Produced by: TheatreWorks Silicon Valley
Directed by: Robert Kelley
Featuring: Michelle E. Jordan as Sister Rosetta Tharpe, and Marissa Rudd as Marie Knight
When: March 6-31, 2019. 7:30 p.m. Tuesdays and Wednesdays; 8 p.m. Thursdays-Saturdays; 2 p.m. Wednesdays, Saturdays and Sundays; 7 p.m. Sundays.
Where: Lucie Stern Theatre, 1305 Middlefield Road, Palo Alto
Tickets: $40-$100 (savings available for educators, seniors, active military, and patrons 35 and under). Visit theatreworks.org or call 650-463-1960.
"Didn't It Rain"
"Up Above My Head"
Marie Knight and Sister Rosetta Tharpe
to two brilliant performers
“Marie and Rosetta,” by playwright George Brant, has come back to TheatreWorks Silicon Valley, where it was developed during the 2015 New Works Festival.
Since then, the play has run in New York and elsewhere around the nation, receiving, for the most part, rave reviews.
“I could well make this a one-word review: Wow,” said John Stoltenberg in DC Metro. “After the sensational opening of ‘Marie and Rosetta’ at Mosaic last night, wow was the first word I heard from everyone I talked to, and wow was the first word on my lips as well.”
“Marie and Rosetta” is partly the story of the amazing Rosetta Tharpe, a child prodigy who was wowing audiences in 1921 as a singer and guitarist, at the age of 6. She began in gospel music and always came back to it, although she had some success in secular music as well.
She basically invented the use of electric guitar in rock music, and while for some time mainstream audiences hadn’t heard of her, dozens of major guitar players and singers, from Johnny Cash and Elvis Presley to Alison Krauss and Robert Plant , have cited her as an influence and/or covered her songs.
She was a powerful performer with a commanding, charismatic stage presence, a powerful voice, and amazing guitar licks.
The other part of the play is Marie Knight, a beautiful, younger gospel singer Rosetta heard, then invited to tour with her. The two of them were hugely popular on the gospel circuit for years, in the 1940s.
“Marie and Rosetta” is a story of their relationship and what they experienced.
And it opens with the two women preparing to spend the night sleeping in or around the coffins in a funeral home, because they were touring in a part of the American south where black people weren’t welcome in hotels.
Michelle E. Jordan, who plays Sister Rosetta in the production at TheatreWorks Silicon Valley, has a lot in common with the character she plays: She has a fabulous, strong voice, has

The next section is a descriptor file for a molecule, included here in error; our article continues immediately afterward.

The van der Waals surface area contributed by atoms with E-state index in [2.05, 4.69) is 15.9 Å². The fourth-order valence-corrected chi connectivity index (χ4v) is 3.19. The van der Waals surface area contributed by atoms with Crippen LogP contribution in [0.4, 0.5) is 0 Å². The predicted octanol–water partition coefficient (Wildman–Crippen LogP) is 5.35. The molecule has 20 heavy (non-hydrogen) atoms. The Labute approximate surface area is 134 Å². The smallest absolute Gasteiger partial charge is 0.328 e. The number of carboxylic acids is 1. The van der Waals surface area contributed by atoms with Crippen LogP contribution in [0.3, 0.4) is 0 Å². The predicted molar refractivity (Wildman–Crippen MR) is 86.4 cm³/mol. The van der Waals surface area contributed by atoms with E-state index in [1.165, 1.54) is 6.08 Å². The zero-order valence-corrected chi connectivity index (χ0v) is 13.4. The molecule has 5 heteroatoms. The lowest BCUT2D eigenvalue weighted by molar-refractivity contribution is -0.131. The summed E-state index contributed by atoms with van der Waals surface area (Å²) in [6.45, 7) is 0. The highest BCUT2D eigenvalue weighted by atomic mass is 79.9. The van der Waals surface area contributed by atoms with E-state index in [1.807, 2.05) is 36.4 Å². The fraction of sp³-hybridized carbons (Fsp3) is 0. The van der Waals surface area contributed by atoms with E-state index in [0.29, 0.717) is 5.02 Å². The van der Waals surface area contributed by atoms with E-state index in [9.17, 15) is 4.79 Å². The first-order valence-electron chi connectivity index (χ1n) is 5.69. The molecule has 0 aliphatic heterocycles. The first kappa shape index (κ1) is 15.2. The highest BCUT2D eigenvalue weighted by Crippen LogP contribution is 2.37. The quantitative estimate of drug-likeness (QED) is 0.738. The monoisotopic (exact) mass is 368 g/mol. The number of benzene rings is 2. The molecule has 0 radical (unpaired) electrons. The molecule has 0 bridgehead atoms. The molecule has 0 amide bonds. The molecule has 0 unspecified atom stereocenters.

performed blues and gospel music on lots of stages, is actually a minister in a church, and is a black person in the United States.
“There have been engagements I was hired for to pay tribute or celebrate music that is labeled blues,” Jordan said carefully during a phone interview. “Sister Rosetta’s music crossed my path. I sang music by B.B. King, others of that nature.
“My deepest experience with Rosetta Tharpe is this piece. I parallel with her in my personal life, as a minister and a seeker of truth, and the calling in my life to bring joy to those in my orbit. Sister Rosetta was all about bringing the celebration of life to the listener. By singing, by bringing joy with her guitar and her singing.”
But that business of Rosetta and Marie having to sleep in a funeral home?
“It is sad to revisit, for me, because of the time, and the conditions of those times. In some respects, we’re seeing them revisited now. I don’t have to go through the back door, but sometime it feels like that,” she said, speaking of the rise of racism in this nation over the last few years.
“It’s always been here,” she said, “however, our chief (President Trump) has given permission for acts of violence and disrespect to be acceptable.
“I do believe that it’s important for all of us ... to have conversations on white privilege, and introspection on where and how we hold on that issue. I lived through it once all ready, and here we are again. I think I’ve been able to allow music to protect me in some respects to keep me from feeling ramifications of it, but it’s still there. ...
“The only way I would be stopped is by my own thoughts ... I think that I have done enough meditation and prayer work,” Jordan said. “I walk around the world like I own it, like my daughter says about me.”